wolf introduction has had numerous unexpected effects as well. The
animals' impact on the flora and fauna in the park has been profound.
Indeed, the breadth of change has been so far-reaching that researchers
from around the country have come to study the alterations. "Wolves are
shaping what you see here," says Douglas W. Smith, leader of the
Yellowstone Wolf Project. "In 30 years, when you drive through the park,
it will look very different."
|YOUNG WOLF By
midsummer, pups are mature enough to leave the den and join their
parents in socializing with other wolves. |
The Ecology of Fear
Ripple, for one, is hoping for more
trees. "I like aspen trees," he remarks over coffee in a cozy log
restaurant near a cabin just outside Yellowstone where he stays during
field research. "I am
passionate about them." Among other things, he explains, they are
biodiversity hot spots in the West, home to a variety of songbirds. When
he heard in 1997 that aspen trees were on the decline in Yellowstone and
no one knew why, he was drawn to the park to try to solve the mystery.
Ripple points to some black-and-white photographs taken of the same
spot in the Lamar Valley more than 50 years apart. "You can see that young
aspen and willow were abundant in the early 1900s. By the 1930s the trees
had stopped regenerating, and there are no young ones.
"I had a lightbulb," he continues. He took core samples from 98 aspen
trees and discovered that only two had begun to grow after the
1920s--around the time the last substantial populations of wolves were
killed or driven off. And these two were in places that elk would be
hesitant to frequent for fear of being attacked by predators. Ripple found
big trees and tiny trees but nothing in between, because nothing new grew
from the 1930s to the 1990s. It was the first concrete evidence of a "wolf
|The wolf-effect theory holds that wolves kept elk
numbers at a level that prevented them from gobbling up every tree or
willow that poked its head aboveground. When the wolves were
extirpated in the park as a menace, elk numbers soared, and the hordes
consumed the vegetation, denuding the Lamar Valley and driving out
many other species. Without young trees on the range, beavers, for
example, had little or no food, and indeed they had been absent since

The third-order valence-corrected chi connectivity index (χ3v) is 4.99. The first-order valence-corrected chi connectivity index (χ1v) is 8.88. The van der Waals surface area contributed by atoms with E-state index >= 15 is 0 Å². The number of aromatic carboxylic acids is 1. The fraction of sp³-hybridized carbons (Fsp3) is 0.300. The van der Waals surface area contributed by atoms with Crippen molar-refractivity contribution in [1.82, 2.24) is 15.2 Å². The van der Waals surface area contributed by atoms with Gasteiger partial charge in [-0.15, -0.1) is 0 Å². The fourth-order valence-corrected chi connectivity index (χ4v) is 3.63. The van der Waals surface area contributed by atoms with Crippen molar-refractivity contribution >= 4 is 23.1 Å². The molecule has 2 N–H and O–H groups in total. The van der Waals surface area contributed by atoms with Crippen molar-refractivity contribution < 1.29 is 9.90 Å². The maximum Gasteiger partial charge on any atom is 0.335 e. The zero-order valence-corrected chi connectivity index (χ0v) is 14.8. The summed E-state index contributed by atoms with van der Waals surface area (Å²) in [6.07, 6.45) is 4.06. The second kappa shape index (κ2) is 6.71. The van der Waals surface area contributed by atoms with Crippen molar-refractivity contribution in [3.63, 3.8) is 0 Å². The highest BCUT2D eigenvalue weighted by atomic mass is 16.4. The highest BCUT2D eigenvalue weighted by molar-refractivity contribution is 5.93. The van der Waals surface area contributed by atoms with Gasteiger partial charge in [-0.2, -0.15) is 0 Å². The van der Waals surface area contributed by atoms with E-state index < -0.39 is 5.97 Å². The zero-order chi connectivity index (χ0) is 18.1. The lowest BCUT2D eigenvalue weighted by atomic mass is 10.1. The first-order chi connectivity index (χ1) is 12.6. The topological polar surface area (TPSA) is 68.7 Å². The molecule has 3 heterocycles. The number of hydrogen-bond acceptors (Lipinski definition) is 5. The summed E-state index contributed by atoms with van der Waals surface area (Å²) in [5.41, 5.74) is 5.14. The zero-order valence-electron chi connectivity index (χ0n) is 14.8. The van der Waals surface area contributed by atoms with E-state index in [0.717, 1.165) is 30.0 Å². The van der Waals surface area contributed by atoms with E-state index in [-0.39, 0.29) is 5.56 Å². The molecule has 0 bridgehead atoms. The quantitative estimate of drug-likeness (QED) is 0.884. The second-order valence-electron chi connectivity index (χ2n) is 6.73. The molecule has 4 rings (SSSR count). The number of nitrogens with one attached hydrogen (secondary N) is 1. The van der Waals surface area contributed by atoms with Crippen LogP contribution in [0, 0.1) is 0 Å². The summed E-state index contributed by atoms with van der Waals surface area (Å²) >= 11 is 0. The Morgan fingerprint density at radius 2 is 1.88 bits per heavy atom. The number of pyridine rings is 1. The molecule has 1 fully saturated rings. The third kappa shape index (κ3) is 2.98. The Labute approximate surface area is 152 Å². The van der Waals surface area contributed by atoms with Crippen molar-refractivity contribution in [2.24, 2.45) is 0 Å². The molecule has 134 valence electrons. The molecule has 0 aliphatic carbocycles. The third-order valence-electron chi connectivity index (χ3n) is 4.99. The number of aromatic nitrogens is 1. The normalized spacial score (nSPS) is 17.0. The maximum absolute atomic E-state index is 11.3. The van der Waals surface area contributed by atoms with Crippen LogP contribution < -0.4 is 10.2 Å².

at least the 1950s. Without beaver dams and the ponds they create,
fewer succulents could survive, and these plants are a critical food
for grizzly bears when they emerge from hibernation.
After the wolves' reintroduction in 1995 and 1996, they began to
increase their numbers fairly rapidly, and researchers began to see
not only a drop in the population of elk but a change in elk behavior.
The tall, elegant mahogany-colored animals spent less time in river
bottoms and more time in places where they could keep an eye out for
predatory wolves. If the wolf-effect hypothesis is correct, and wolves
are greatly reducing elk numbers, the vegetation should be coming back
for the first time in seven decades.
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|Hiking along the purling Lamar River, not far from a
den of one of the wolf packs, Ripple walks by a small rise and parts a
dense green curtain of booth willows to make a point. There on the
ground lie the bleached skull, ribs and spine of an elk. And all
around, the willows are much taller than Ripple, some more than three
meters high. Ripple and his colleague Robert L. Beschta, a forester at
Oregon State University, have indeed found trees and willows
rebounding in Yellowstone as wolf numbers have climbed--but that is
only part of the change occurring in the park.
Trees are coming back most dramatically in places where a browsing
elk doesn't have a 360-degree view; these willows, for example, sit
below a rise that blocks the animals' view. A look at the plants shows
they have not been browsed at all in several years. Elk don't feel
safe here, Ripple contends, because they can't see what is going on
all around and are nervous about spending time in this vicinity. Just
50 meters away, however, where the terrain is level and wide open and
the elk enjoy a panoramic view, the willows are less than a meter tall
and have been browsed much more heavily over the past three years.
"It's the ecology of fear," Ripple says.
|ELK COW WITH CALF is
alert for wolves in the vicinity. Since wolves have been
reintroduced into Yellowstone, many more calves are lost each